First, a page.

Practicing Love Together
Last November I had the joy of worshipping with University UCC in Seattle for Ubuntu Sunday. Ubuntu is an African concept of the interconnectedness of community most often translated with the phrase: “I am because We are.”
On this Sunday, the invitation to Our Churches Wider Mission (OCWM) was offered by a parent at the church. The mom began by sharing an encounter she’d had with her child who was not feeling like going to church that day and asked her: “Why do we always go to church?”
This mom’s response to the question arrested my attention. She told her child: “We go to church to practice love together.”
As this mom stood before us reflecting on the response she’d shared with her child, I asked myself: Is this why we go to church, to practice love together? While I was still pondering the statement, she began to tell the story of University’s journey to becoming an Open and Affirming (ONA) Congregation, reminding the gathered church of the challenges, the anxiety filled moments, and the strained conversations they’d shared.
She talked about how everyone loved the church, but that some couldn’t find their way to agreement about the direction of the church. She shared how many stayed and some left, and said that both acted out of their deep sense of love for the church they knew.
No matter how difficult the conversations or painful the separations, the majority of people kept showing up. They kept pushing. They kept talking, and they kept listening. She reminded everyone that back then there were common phrases used that we would never say now, and beliefs held that we now find offensive. Yet still, they kept practicing love together, and now no one can even imagine there was a time when their church wasn’t ONA.
I thought about this church on the last few days of Synod when the sanctuary that love built was breached by the harmful words and actions of siblings from another denomination with which we shared convention space. I’ve replayed my Sunday at University UCC as I’ve read pain-filled messages from some who were unsafe.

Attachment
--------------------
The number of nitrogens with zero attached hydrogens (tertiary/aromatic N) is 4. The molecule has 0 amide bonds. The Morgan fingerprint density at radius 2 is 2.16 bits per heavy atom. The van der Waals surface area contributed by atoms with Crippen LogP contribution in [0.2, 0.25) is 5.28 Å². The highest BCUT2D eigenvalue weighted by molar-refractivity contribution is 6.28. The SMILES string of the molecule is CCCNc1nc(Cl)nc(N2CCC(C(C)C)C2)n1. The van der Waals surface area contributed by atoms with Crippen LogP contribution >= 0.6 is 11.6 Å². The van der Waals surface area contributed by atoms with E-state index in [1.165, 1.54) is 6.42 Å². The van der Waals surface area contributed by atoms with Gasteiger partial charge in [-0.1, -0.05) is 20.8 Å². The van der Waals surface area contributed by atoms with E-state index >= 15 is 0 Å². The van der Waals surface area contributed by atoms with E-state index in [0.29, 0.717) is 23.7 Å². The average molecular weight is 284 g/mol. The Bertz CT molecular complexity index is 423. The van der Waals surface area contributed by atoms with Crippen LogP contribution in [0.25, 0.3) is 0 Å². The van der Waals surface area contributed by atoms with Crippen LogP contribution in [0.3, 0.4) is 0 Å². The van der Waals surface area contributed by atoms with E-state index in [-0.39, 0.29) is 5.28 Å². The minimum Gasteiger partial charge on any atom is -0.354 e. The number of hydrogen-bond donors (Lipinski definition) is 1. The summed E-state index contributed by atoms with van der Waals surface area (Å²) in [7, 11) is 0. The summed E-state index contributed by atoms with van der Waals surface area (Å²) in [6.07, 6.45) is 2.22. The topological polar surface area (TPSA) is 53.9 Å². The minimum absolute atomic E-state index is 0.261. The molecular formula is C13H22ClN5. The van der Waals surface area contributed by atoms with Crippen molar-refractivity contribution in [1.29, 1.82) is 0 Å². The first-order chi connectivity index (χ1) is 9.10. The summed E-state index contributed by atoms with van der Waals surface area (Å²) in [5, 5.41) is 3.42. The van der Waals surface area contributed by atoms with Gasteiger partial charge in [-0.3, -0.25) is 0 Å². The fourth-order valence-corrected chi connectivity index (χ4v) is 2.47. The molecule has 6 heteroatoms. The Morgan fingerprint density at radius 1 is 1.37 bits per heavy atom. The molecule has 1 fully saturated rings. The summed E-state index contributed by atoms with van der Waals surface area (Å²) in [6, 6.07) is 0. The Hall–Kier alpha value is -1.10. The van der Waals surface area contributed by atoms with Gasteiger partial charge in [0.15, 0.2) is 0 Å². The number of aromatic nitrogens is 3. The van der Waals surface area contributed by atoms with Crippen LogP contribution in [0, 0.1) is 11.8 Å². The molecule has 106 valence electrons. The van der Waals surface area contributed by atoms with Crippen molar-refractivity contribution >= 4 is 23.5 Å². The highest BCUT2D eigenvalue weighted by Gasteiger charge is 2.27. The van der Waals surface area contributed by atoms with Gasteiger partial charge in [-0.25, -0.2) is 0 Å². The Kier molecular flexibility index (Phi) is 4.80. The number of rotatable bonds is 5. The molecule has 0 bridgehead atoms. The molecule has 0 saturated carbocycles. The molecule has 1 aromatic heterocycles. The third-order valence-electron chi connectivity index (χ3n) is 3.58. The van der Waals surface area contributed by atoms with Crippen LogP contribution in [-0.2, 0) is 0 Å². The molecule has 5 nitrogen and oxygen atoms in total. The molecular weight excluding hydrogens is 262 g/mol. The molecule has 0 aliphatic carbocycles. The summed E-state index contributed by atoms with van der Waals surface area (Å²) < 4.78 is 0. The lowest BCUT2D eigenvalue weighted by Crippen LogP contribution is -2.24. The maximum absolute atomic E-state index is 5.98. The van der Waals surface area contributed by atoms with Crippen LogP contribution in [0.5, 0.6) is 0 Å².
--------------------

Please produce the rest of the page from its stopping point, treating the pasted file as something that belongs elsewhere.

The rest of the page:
I am angry that we were violated. I lament the harm inflicted upon our gathering because some who lost their love lost their way. I grieve the fear and painful memories evoked in LGBTIA+ siblings who deserved to simply delight themselves in what should be the safest place on earth, the Church. But the Church is not safe for everyone and, in the spirit of Ubuntu, that means the Church is not safe for anyone.
I am grateful their leadership called to apologize. While I know leaders cannot control the actions of every member, apologies must be accompanied by repentance that indicates a commitment to change the way one shows up in the world. These harmful actions disrupted our peace and damaged their witness.
May repentance come as I anxiously await the day when we, the Church, the One body of Christ, can’t even imagine that we were ever anything with and to one another other than love. I believe that day is coming, but until then, I will be right here, practicing love with all of you, until love is all we know.
ABOUT THE AUTHOR
Traci Blackmon is Associate General Minister, Justice and Local Church Ministries for the United Church of Christ.